AG: So, “The School Boy”, now.
I love to rise in a summer morn,/When the birds sing on every tree;/The distant huntsman winds his horn,/And the sky-lark sings with me./ O! what sweet company” – (He’s got an exclamation point, so you have a whole breath for the “O!” actually. That’s what’s really great about this line) – “I love to rise in a summer morn,/When the birds sing on every tree;/The distant huntsman winds his horn,/And the sky-lark sings with me./ O! what sweet company./ But to go to school in a summer morn/O! it drives all joy away;/Under a cruel eye outworn,/The little ones spend the day,/In sighing and dismay./ Ah! then at times I drooping sit,/ And spend many an anxious hour./ Nor in my book can I take delight,/ Nor sit in learnings bower,/ Worn thro’ with the dreary shower/ How can the bird that is born for joy,/ Sit in a cage and sing./ How can a child when fears annoy,/ But droop his tender wing,/And forget his youthful spring./ O! father & mother, if buds are nip’d,/ And blossoms blown away,/And if the tender plants are strip’d/ Of their joy in the springing day,/ By sorrow and cares dismay,/ How shall the summer arise in joy/ Or the summer fruits appear/ Or how shall we gather what griefs destroy/ Or bless the mellowing year,/ When the blasts of winter appear./ How shall the summer arise in joy/ Or the summer fruits appear/ Or how shall we gather what griefs destroy/ Or bless the mellowing year,/When the blasts of winter appear.”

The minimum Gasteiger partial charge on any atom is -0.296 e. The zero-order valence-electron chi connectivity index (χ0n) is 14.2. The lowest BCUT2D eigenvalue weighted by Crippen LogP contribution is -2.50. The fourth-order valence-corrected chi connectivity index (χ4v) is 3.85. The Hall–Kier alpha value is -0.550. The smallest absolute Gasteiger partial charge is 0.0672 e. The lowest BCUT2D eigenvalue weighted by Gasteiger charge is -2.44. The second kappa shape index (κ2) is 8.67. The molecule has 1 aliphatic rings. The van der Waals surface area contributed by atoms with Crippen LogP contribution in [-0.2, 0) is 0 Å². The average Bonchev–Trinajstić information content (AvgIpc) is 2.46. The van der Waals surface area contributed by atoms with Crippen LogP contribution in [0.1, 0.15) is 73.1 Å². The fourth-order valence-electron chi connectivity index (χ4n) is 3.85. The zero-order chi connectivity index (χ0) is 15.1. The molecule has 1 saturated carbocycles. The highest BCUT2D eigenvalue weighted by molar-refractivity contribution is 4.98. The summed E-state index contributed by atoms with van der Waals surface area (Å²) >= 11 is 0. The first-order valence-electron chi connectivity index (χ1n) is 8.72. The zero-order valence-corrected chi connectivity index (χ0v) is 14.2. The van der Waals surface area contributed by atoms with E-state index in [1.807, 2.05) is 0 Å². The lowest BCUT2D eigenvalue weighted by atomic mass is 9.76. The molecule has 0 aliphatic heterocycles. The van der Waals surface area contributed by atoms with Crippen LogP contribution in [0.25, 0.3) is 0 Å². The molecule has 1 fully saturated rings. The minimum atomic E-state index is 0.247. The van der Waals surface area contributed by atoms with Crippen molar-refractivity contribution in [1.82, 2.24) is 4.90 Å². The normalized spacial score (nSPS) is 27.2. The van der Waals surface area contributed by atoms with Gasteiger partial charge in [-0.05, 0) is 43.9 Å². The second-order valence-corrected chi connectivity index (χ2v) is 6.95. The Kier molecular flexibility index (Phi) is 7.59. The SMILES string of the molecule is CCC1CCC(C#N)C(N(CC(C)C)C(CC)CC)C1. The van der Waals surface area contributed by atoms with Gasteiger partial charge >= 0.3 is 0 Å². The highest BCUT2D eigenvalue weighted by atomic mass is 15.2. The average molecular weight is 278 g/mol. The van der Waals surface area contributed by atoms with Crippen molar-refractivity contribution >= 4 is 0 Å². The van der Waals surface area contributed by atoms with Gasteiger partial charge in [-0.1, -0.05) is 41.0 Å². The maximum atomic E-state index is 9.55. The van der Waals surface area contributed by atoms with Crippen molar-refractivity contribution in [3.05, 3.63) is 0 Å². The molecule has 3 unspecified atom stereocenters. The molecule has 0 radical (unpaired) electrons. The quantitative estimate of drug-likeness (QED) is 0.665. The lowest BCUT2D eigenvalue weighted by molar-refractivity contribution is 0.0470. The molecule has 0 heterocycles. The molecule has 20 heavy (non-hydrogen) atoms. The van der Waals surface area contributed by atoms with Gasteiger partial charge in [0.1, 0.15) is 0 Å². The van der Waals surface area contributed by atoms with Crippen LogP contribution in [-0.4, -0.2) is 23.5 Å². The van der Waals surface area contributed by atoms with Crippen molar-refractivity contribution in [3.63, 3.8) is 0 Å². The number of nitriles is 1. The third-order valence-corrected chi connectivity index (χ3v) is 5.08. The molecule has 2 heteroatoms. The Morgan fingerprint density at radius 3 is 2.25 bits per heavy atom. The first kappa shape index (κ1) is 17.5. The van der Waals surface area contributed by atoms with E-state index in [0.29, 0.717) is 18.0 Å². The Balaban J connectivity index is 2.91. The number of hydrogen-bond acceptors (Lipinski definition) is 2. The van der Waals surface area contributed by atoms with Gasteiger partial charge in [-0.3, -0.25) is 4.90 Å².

“Youth of delight come hither:/And see the opening morn,/ Image of truth new born/Doubt is fled & clouds of reason/ Dark disputes & artful teazing./ Folly is an endless maze,/ Tangled roots perplex her ways,/How many have fallen there!/They stumble all night over bones of the dead;/ And feel they know not what but care;/And wish to lead others when they should be led.” – (So that’s really summer as the entire conception of Urizen and his role as bard-prophet).
AG: The illustration is that of the bard with a lyre. (It’s) kind of a pretty and ultimate inspirational idea for bard, for poet. (It’s) on page ninety-six of the Erdman (The Illuminated Blake) A really heroic noble bearded fellow with a great big lyre or harp. A giant Irish harp. How many strings? – (Allen begins counting) – one, two, three, four, five, six, seven, eight, nine. Nine strings here.
“(A) gathering of actors and audience for an epilogue by the author,” says Erdman, in his Illuminated Blake. A gentle invitation to join the group, all easy human beings, a working harp, materials for decoration: a simple vine, three anemone leaves, a palm frond. No heavy trees or flames or livestock or flying things.” He says he notices a “band or cuffs on his right” hand and right ankle. Let’s see. No. I don’t know. Just a real noble conception.
to be continued